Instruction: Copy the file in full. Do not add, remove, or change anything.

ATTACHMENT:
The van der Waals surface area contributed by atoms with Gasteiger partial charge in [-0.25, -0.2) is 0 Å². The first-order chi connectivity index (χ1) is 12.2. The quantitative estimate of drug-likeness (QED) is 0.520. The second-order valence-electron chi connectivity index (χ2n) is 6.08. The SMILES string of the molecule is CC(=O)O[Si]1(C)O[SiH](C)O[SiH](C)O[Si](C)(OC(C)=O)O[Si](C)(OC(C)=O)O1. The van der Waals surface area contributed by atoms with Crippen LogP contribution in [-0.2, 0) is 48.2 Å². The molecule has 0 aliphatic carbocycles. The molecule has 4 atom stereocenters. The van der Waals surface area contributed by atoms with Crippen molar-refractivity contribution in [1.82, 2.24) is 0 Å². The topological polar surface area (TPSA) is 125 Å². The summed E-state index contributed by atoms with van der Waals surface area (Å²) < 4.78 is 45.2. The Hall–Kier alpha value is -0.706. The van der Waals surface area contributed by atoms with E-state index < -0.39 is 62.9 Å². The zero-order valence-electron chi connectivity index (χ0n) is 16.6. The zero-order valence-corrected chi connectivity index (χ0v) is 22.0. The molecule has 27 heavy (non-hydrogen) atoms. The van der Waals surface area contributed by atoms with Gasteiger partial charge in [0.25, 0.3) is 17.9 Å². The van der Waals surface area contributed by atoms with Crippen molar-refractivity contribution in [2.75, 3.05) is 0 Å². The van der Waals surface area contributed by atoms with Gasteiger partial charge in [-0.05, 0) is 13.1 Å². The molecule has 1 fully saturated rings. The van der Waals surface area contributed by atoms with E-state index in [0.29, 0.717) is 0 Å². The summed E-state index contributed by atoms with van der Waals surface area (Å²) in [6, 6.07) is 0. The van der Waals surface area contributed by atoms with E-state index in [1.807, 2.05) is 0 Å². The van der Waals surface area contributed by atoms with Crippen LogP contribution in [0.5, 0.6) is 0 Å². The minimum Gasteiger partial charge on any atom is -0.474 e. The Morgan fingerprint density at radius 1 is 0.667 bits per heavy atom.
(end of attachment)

The van der Waals surface area contributed by atoms with Gasteiger partial charge in [-0.25, -0.2) is 0 Å². The first-order chi connectivity index (χ1) is 12.2. The quantitative estimate of drug-likeness (QED) is 0.520. The second-order valence-electron chi connectivity index (χ2n) is 6.08. The SMILES string of the molecule is CC(=O)O[Si]1(C)O[SiH](C)O[SiH](C)O[Si](C)(OC(C)=O)O[Si](C)(OC(C)=O)O1. The van der Waals surface area contributed by atoms with Crippen LogP contribution in [-0.2, 0) is 48.2 Å². The molecule has 0 aliphatic carbocycles. The molecule has 4 atom stereocenters. The van der Waals surface area contributed by atoms with Crippen molar-refractivity contribution in [1.82, 2.24) is 0 Å². The topological polar surface area (TPSA) is 125 Å². The summed E-state index contributed by atoms with van der Waals surface area (Å²) < 4.78 is 45.2. The Hall–Kier alpha value is -0.706. The van der Waals surface area contributed by atoms with E-state index < -0.39 is 62.9 Å². The zero-order valence-electron chi connectivity index (χ0n) is 16.6. The zero-order valence-corrected chi connectivity index (χ0v) is 22.0. The molecule has 27 heavy (non-hydrogen) atoms. The van der Waals surface area contributed by atoms with Gasteiger partial charge in [0.25, 0.3) is 17.9 Å². The van der Waals surface area contributed by atoms with Crippen molar-refractivity contribution in [2.75, 3.05) is 0 Å². The van der Waals surface area contributed by atoms with Gasteiger partial charge in [-0.05, 0) is 13.1 Å². The molecule has 1 fully saturated rings. The van der Waals surface area contributed by atoms with E-state index in [0.29, 0.717) is 0 Å². The summed E-state index contributed by atoms with van der Waals surface area (Å²) in [6, 6.07) is 0. The van der Waals surface area contributed by atoms with E-state index in [1.807, 2.05) is 0 Å². The van der Waals surface area contributed by atoms with Crippen LogP contribution in [0.5, 0.6) is 0 Å². The minimum Gasteiger partial charge on any atom is -0.474 e. The Morgan fingerprint density at radius 1 is 0.667 bits per heavy atom.